Sharing the lessons along the way…

Archive for the ‘Pain’ Category

Step by Step

step by step

For the past two weeks, I have been trying out a rather rigid routine for the dogs that has required me to walk a great deal more than I was.

My goal when I got this fancy pedometer was to stay around 8,000 steps a day because it seemed that over that made for a harder time walking.  The two weeks prior to adopting the new routine with the dogs, I only had a couple of days that were actually under the heart-healthy 10,000 steps, so I made an executive decision.

I decided that a better relationship with Ruby and a happier Duke were worth being well over my 10,000 steps by early afternoon.  To do this, I have switched around when I take the tizanidine, which is a systemic muscle relaxant in the same class as baclofen.  On most days, I take a small dose in the mornings now.  I had agreed to take a large dose at night, but was not willing to give up my brain in the day time hours if I didn’t have to.

There was a week where I was able to take it every morning (I had a week between classes) so I am not even sure I have that much of a noticeable brain function issue now.  I also found a decent enough ankle/foot brace that is helping to keep my left ankle more stable, and it even picks up my drop foot a bit too.  Once my quads get tired of lifting my feet high enough off the ground, I tend to trip more, so this brace seems to be helping the foot come up anyway.

It is quite a challenge to keep up a house, two dogs, a yard, etc. without walking over 10,000 steps per day.  Doing less means that not everything gets taken care of that needs to get taken care of, and that includes my dogs, groceries, etc.

I didn’t see any real difference as I have implemented these changes, except for more pain from tighter muscles in my feet and legs, and a bit more clonus later in the day.  At least it didn’t seem that notable until we got a second, but brief, cold snap.  It seemed back to par once it warmed back up.  We have an even colder one to come this week, so I will be interested to see how my body manages to accommodate to the extra walking.

The walker is a huge help in the longer walks with the dogs and there are some days that I probably wouldn’t be doing it if I didn’t have the walker to propel me forward.  With the cold (or the culmination of the two weeks of more steps), the steps got stiffer and slower, but the dogs didn’t seems to mind.

Since I get a lot of activity in the mornings, I am generally wiped out by evening time.  I am satisfied with that as a result if I am able to take care of my responsibilities each day.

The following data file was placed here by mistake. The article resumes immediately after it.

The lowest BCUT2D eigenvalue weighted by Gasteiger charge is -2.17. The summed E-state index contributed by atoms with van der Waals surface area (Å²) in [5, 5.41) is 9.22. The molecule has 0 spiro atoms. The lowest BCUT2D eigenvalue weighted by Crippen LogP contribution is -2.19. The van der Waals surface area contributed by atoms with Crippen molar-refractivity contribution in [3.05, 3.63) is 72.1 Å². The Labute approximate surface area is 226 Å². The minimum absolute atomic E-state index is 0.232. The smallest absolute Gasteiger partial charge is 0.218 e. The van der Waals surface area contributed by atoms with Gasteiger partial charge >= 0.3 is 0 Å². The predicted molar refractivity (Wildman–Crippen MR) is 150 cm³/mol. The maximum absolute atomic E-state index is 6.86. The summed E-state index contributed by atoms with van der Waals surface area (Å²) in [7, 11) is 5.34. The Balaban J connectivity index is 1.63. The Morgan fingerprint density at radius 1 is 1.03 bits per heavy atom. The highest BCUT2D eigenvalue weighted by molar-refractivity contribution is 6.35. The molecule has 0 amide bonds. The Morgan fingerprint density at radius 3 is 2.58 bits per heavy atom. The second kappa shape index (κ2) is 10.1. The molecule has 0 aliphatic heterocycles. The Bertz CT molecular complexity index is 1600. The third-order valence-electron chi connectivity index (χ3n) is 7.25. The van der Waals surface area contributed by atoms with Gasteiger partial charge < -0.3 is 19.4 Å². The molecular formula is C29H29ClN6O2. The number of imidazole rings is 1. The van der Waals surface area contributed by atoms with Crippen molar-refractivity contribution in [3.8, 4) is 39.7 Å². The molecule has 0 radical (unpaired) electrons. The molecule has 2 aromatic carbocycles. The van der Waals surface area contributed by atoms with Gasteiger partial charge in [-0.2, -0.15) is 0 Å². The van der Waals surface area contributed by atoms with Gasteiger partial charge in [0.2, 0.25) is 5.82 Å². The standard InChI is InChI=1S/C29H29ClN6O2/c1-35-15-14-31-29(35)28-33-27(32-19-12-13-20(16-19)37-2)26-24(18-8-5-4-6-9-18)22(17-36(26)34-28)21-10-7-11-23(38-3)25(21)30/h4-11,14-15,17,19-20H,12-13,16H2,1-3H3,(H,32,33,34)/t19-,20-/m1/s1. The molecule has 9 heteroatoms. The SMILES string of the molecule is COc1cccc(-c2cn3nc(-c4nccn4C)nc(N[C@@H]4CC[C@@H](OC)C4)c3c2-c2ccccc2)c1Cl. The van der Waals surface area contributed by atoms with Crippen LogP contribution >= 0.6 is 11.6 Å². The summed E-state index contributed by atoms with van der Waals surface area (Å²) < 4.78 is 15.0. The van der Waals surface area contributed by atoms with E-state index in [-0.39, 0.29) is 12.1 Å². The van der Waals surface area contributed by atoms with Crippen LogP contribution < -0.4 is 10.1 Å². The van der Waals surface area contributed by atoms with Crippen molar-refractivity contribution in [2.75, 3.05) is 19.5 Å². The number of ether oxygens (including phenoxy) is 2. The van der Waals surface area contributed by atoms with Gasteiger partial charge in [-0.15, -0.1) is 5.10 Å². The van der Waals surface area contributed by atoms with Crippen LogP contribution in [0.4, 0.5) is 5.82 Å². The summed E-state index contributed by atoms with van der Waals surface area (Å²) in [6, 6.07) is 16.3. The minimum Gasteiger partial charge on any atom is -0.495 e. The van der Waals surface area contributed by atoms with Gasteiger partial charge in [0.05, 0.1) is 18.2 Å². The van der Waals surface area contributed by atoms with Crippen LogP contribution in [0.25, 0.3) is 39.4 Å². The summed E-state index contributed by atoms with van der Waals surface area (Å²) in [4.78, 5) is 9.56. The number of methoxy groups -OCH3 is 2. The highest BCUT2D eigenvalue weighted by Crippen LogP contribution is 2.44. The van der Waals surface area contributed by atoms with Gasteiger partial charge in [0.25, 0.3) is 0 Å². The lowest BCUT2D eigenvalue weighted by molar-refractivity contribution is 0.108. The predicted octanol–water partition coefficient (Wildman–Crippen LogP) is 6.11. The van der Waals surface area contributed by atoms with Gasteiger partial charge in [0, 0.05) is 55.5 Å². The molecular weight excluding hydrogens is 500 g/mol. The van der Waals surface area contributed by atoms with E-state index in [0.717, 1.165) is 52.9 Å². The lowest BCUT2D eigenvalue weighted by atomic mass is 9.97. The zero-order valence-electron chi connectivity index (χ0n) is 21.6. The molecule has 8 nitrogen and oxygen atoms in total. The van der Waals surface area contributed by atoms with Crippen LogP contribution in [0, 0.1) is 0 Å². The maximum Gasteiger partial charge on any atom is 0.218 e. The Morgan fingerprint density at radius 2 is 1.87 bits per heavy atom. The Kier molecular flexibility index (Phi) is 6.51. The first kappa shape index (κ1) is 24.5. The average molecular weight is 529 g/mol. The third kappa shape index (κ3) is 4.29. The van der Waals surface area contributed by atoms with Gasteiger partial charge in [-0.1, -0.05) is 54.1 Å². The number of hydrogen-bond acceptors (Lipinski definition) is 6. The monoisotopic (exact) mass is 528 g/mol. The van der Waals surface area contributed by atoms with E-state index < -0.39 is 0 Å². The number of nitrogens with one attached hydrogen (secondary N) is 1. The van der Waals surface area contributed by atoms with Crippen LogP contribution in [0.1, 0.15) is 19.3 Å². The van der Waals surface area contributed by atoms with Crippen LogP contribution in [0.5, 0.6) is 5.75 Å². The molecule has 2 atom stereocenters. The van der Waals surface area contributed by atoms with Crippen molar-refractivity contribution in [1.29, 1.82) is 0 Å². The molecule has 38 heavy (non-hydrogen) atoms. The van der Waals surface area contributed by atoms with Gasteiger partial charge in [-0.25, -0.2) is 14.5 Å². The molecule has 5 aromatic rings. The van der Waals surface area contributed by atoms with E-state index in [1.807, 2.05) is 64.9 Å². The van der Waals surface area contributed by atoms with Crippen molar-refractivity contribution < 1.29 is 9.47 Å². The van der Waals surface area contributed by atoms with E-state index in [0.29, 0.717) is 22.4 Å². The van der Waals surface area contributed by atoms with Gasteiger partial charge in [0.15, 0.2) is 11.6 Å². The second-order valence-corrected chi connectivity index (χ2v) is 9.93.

Limitations, Energy, Blah blah blah


Sometimes when I say I don’t have time, what I am really saying is that I don’t have the energy.  While time lately has been a bit scarce for anything except dogs and work, I am not sure I have the energy for much else either.

My quality down time is still missing, although I have increased it from a month ago.  I think by the time I get that down time, however, I am in so much pain, or am so fatigued, that it doesn’t have the same quality. By that point, it isn’t restful or regenerative.  By that point, it is not even restorative.  Even the extra sleep loses its quality.

What I cannot quite figure out is at what point in my week it crosses over that line, since that does seem to vary widely from week to week.  It also varies widely on how well I separate other people’s expectations of me, from what I am actually able to do.  I am often unable to make this separation when I know that meeting my needs may well not meet someone else’s needs.

The way I see it (when I am not too tired to see it in a wonky way) is that I am responsible for meeting my needs and no one is going to do that for me.  Each of us have that responsibility on our own.  We reach out for help when there is something outside of the stuff only we can do, but other than that, we each are responsible for our own needs.  When I am tired, I get that all mixed up and operate as if I have to do everything—not just my own everything, but everyone else’s.

Most of the time, I am clear on where my stuff ends and yours starts.  It is when I am overly tired and missing out on quality time to meet my needs that it all gets wonky.  I cannot continue to expend energy reeling myself back from that wonkiness.  I simply don’t have it.

Energy conservation and self-care have to be the two most significant variables in balancing our lives, but especially a life with a chronic illness.  I say it all the time because I know it is true.  I generally do fairly well at practicing what I preach, but do indeed struggle to maintain the balance.  There is no formula or routine that works every single day or every single week.

I cannot control whether or not my need to say “no” hurts someone’s feelings.  Only they have control over how they perceive the “no”.  What I can control is my own follow through on doing what I need to do to function at my best when I do say “yes”.

This isn’t a new struggle.  I have posted many blogs about it at various points over the years.  I struggle differently with it under different circumstances, but the bottom line remains exactly the same as it always has.